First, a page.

Hudson Mohawke, born Ross Matthew Birchard in Glasgow, Scotland, got started with music early. At just 15, he became the youngest ever DMC DJ championships finalist in the UK. At 23, he signed to illustrious British label Warp Records, where he’s released two solo LPs, as well as the TNGHT EP with collaborator Lunice. In 2012, Birchard began a series of collaborations with Kanye West, signing with West’s GOOD Music as a producer, working on two tracks for West’s 2013 album Yeezus (“I Am a God” and “Blood on the Leaves”), and contributing to much of West’s The Life of Pablo. He has since worked with a number of hip-hop and pop artists, including Drake, Pusha T, and Future, and helped shape Anohni’s 2016 HOPELESSNESS, which is already starting to pile up “best of 2016” commendations.
Most recently, Birchard scored Ubisoft’s Mr. Robot-inspired open world action adventure Watch Dogs 2, which he packed full of triumphant synthesizers, thick, bruising drums, and glistening digital textures. We spoke to HudMo about his first experience creating a game soundtrack, the social norms of studio life, and Rare’s classic Nintendo 64 game Banjo-Kazooie.
How’d you initially link up with Ubisoft to work on Watch Dogs 2?
Well, it was a weirdly ironic situation. To me anyway. When I was my early teens I’d entered a TV competition to win an N64 from Ubisoft – which I think is the only competition I’ve ever actually won. I vaguely put the word out that I was looking to expand into a couple of different types of projects; I’ve never been tremendously taken with the idea of having to make big banger hits all the time, so the opportunity to make a soundtrack was something that was very appealing to me at the time. But yeah, as far as this project, it was pretty organic.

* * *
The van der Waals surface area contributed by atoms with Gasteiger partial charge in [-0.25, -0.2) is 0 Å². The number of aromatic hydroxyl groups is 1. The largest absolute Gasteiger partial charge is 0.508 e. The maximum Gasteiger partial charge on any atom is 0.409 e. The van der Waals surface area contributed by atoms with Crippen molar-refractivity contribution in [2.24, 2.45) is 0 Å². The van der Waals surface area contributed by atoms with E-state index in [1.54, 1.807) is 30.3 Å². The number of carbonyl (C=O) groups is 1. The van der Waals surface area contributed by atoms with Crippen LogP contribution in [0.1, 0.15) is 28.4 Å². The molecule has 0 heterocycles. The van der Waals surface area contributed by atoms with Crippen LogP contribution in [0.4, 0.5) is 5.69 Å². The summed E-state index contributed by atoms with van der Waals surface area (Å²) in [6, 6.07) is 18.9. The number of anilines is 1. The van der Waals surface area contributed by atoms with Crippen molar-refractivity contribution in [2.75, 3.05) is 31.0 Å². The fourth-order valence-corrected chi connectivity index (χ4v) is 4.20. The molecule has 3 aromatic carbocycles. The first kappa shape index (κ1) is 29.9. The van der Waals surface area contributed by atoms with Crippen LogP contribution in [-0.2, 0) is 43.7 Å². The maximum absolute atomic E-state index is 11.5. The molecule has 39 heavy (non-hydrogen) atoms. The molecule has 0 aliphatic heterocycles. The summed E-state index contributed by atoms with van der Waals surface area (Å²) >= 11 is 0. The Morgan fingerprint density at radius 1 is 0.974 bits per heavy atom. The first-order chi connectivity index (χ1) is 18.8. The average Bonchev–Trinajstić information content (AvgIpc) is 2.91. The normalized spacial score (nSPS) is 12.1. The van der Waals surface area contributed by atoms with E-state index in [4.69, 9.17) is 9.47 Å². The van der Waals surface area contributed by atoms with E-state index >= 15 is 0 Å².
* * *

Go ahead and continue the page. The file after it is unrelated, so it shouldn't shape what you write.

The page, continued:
What was the process of creating the soundtrack like? How’d it differ from your usual process?
It’s great to be able to experiment and not have to think about [whether] it works on a dancefloor and has a drop in it. I’ve occasionally found myself in situations where those people are naturally expecting those types of things. Rather than making these sketches and songs and putting them to the side, it’s been a chance to get them into a project. It was kind of liberating for me. For every track I release, there are seven or eight that I don’t release because I don’t think they fit alongside these other songs, or maybe they’re not “hits” within my sort of lane or genre. It actually felt like less pressure than making a record. [Ubisoft] really gave me a lot of creative freedom to experiment. Having done a number of commercials and trailers, quite often you’re not given that freedom. They were very open to my vision.